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Inter-industry labor reallocation and task distance

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  • Kondo, Ayako
  • Naganuma, Saori

Abstract

This paper investigates factors preventing inter-industry labor reallocation by estimating the determinants of inter-industry worker flow and earnings change after a job change. We find that the difference in required tasks is an important reason for earnings reduction after an inter-industry job change, and thus, workers may hesitate to move to industries requiring a different set of tasks for fear of losing the wage premium acquired by task-specific human capital. In addition, more workers switch to industries with which their previous industry had larger transactions, although it affects earnings changes only marginally. On the other hand, industry performance does not affect labor inflow or wage changes significantly for inter-industry job changes. Young men, less educated women, and those quitting previous jobs for family or health reasons are more likely to move to industries requiring a different set of tasks, and young individuals who lost their jobs involuntarily are less likely to do so. Individuals more likely to move are not necessarily those whose earnings loss associated with the move is small: earning losses associated with task distance are relatively small among younger and less educated workers and are uncorrelated with the reasons for quitting the previous job.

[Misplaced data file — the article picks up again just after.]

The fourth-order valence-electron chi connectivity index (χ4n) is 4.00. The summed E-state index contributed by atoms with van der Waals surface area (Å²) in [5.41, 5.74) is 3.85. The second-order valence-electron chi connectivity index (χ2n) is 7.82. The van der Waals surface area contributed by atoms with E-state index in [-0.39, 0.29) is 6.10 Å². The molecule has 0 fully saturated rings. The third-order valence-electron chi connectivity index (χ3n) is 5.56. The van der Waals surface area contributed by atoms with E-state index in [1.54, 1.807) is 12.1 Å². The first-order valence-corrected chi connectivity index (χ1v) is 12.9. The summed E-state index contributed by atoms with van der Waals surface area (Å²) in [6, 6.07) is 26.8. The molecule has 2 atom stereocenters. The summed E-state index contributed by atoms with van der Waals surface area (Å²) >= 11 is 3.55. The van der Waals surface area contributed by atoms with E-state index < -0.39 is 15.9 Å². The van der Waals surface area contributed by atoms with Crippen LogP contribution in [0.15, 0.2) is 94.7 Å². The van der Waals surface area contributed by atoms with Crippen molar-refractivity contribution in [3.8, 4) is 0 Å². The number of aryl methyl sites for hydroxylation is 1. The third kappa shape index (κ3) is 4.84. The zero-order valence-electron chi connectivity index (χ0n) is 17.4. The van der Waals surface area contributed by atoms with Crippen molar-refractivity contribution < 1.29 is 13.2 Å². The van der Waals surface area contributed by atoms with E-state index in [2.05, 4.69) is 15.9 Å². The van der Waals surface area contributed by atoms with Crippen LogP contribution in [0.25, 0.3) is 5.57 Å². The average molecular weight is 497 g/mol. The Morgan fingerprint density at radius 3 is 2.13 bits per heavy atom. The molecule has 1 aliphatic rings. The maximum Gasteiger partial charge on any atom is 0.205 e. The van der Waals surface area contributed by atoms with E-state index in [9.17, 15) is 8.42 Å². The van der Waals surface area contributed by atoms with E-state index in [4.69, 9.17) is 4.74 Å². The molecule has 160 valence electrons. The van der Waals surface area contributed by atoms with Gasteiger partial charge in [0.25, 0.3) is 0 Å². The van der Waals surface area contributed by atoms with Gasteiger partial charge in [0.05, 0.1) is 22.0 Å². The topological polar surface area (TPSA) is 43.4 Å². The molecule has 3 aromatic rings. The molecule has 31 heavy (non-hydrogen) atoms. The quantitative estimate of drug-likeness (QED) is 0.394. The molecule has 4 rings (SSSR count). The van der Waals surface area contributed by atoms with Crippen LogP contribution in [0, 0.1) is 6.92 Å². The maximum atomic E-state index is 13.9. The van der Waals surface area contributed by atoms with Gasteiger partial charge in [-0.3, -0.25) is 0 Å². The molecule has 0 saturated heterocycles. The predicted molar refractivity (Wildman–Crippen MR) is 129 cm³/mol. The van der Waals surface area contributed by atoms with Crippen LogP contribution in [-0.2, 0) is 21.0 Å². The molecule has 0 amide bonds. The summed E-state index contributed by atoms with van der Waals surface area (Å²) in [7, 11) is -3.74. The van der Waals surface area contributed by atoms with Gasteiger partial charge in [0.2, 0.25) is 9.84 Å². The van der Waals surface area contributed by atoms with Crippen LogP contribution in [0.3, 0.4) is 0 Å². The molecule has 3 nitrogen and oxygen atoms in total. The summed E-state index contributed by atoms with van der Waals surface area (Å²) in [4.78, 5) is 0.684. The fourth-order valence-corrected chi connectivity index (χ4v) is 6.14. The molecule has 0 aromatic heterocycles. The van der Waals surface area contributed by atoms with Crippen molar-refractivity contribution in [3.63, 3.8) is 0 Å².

Suggested Citation

  • Kondo, Ayako & Naganuma, Saori, 2015. "Inter-industry labor reallocation and task distance," Journal of the Japanese and International Economies, Elsevier, vol. 38(C), pages 127-147.
  • Handle: RePEc:eee:jjieco:v:38:y:2015:i:c:p:127-147
    DOI: 10.1016/j.jjie.2015.08.001
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    References listed on IDEAS

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    Cited by:

    1. Naoko Hara & Munechika Katayama & Ryo Kato, 2014. "Rising Skill Premium?: The Roles of Capital-Skill Complementarity and Sectoral Shifts in a Two-Sector Economy," Bank of Japan Working Paper Series 14-E-9, Bank of Japan.

    More about this item

    Keywords

    Inter-industry labor mobility; Task specific human capital;

    JEL classification:

    • J62 - Labor and Demographic Economics - - Mobility, Unemployment, Vacancies, and Immigrant Workers - - - Job, Occupational and Intergenerational Mobility; Promotion
    • J21 - Labor and Demographic Economics - - Demand and Supply of Labor - - - Labor Force and Employment, Size, and Structure

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